International Statistical Classification of Diseases and Related Health Problems (ICD-10)
A central tool to know a more realistic epidemiological profile of deaths and diseases in a country.
One of the main problems in the process of generating mortality and morbidity data--one that is common to all countries--is the training of coders for the application of a classification such as the International Statistics of Diseases and Problems Related to Health, known as ICD-10.
The constant rotation of health personnel at this stage of the production of information, and the high cost of face-to-face training, imposed the need to design remote proposals, taking advantage of the extensive development of communications technology, expressed in this particular case in the well-known e-learning.
Two countries, Argentina and Mexico, coordinated to share their experiences in teaching courses on ICD-10, with distance learning in mind, and encouraged by the other countries in the first RELACSIS meetings, designed the first online course, with tutors.
The Argentine Center for the Classification of Diseases (CACE) and the Mexican Center for the Classification of Diseases (CEMECE), today WHO Collaborating Centers, in a partnership with PAHO's Virtual Campus of Public Health, have designed and contributed to implement this practice.
The course contains eight modules with practical activities applying the ICD-10, as well as initial and final evaluations that are spaced over three months, in which students can work independently of the place, time and day, following a calendar with clearly defined dates and goals.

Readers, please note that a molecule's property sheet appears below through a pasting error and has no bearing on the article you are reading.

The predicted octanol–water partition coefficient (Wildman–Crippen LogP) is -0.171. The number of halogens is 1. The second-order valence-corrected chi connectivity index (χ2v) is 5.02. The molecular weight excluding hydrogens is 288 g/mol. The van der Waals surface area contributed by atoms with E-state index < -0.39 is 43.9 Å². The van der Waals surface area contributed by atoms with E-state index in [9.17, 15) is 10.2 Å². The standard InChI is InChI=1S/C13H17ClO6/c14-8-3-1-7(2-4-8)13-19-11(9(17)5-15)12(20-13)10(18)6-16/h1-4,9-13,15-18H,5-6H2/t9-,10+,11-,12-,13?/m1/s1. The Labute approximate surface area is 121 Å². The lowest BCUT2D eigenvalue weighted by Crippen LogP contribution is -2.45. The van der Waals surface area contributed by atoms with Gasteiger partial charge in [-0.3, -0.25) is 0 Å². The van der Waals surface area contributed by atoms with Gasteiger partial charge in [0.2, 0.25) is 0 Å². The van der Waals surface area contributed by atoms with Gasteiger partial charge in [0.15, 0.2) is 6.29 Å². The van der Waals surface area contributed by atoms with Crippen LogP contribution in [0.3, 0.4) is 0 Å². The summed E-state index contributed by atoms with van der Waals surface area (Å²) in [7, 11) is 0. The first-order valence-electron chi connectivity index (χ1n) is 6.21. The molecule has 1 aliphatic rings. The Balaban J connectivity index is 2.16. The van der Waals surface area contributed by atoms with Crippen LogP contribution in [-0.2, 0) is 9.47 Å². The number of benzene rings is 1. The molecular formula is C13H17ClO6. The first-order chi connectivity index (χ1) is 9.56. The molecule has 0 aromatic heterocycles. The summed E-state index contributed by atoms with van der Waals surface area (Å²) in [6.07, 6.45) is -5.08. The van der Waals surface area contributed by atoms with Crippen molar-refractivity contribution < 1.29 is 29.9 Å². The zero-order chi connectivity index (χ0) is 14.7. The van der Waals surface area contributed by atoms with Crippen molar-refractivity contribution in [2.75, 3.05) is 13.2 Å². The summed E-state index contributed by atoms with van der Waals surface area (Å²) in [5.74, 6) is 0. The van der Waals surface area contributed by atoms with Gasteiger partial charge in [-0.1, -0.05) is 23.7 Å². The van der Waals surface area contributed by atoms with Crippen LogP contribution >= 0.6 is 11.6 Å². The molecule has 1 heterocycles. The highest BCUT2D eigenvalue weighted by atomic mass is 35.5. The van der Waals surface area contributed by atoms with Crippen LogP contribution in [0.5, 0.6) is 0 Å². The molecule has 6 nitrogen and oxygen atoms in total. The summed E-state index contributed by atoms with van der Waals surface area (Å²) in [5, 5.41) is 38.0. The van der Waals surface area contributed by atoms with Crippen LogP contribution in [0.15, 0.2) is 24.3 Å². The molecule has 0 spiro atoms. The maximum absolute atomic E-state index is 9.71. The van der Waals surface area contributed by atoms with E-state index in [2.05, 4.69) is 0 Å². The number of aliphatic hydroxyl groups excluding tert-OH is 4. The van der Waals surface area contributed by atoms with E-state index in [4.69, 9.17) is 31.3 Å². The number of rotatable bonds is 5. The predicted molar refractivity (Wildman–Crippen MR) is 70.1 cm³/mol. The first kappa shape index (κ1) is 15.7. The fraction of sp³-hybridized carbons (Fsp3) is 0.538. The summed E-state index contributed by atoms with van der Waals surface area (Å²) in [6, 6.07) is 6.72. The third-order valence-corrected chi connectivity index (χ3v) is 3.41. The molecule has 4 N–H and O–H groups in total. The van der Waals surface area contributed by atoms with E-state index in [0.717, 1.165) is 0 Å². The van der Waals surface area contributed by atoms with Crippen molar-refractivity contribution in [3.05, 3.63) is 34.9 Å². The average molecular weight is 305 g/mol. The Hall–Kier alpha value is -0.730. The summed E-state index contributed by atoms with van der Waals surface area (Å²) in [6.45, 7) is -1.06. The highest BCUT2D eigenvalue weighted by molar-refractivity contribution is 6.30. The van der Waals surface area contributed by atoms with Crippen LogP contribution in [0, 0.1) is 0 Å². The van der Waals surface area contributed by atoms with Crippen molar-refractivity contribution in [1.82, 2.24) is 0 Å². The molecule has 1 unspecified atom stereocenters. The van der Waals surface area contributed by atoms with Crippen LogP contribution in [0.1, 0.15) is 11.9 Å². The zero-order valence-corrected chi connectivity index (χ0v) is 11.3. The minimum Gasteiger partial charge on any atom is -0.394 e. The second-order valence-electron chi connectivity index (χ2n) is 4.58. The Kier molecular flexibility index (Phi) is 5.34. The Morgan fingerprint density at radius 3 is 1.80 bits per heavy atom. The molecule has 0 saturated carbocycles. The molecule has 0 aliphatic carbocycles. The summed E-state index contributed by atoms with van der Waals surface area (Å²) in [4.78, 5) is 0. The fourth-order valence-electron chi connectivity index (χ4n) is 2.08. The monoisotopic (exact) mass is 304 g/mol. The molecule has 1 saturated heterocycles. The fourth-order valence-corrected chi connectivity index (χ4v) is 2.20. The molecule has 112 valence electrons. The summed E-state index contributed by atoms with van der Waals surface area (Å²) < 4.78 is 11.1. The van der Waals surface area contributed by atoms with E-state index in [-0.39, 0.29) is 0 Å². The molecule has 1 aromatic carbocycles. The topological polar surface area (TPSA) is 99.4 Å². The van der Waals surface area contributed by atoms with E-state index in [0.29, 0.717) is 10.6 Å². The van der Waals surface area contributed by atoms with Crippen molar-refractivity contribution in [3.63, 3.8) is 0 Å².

In three months of intense work, students, tutors and coordinators had a wide virtual exchange that allowed to start a cycle of five courses in Argentina, Bolivia, Colombia, Costa Rica, Cuba, Chile, Ecuador, El Salvador, Guatemala, Honduras, Mexico, Nicaragua, Paraguay, Peru, the Dominican Republic, Uruguay and Venezuela. There is already a group of more than 350 coders and around 50 tutors in a position to take on the challenges of updating and permanently training coders without geographical, physical and physical limitations.
This activity, which today is certified by PAHO's Director through the Virtual Campus for Public Health, has been carried out at no financial cost but with a high added value. Students and teachers put at the service of an activity that enhances the production of health statistics in the countries. A task that appears to be invisible at times for users and especially politicians, and not well appreciated, which interprets an almost illegible writing listed most of the time as the only cause of death or illness, or as a sequence of causes that led to these events.
The ICD-10 code that is finally assigned by the coder ultimately allows nothing more and nothing less than to give society the full right to know the epidemiological profile of deaths and diseases that affect the population.
RELACSIS has the support of
the United States Agency for International Development (USAID)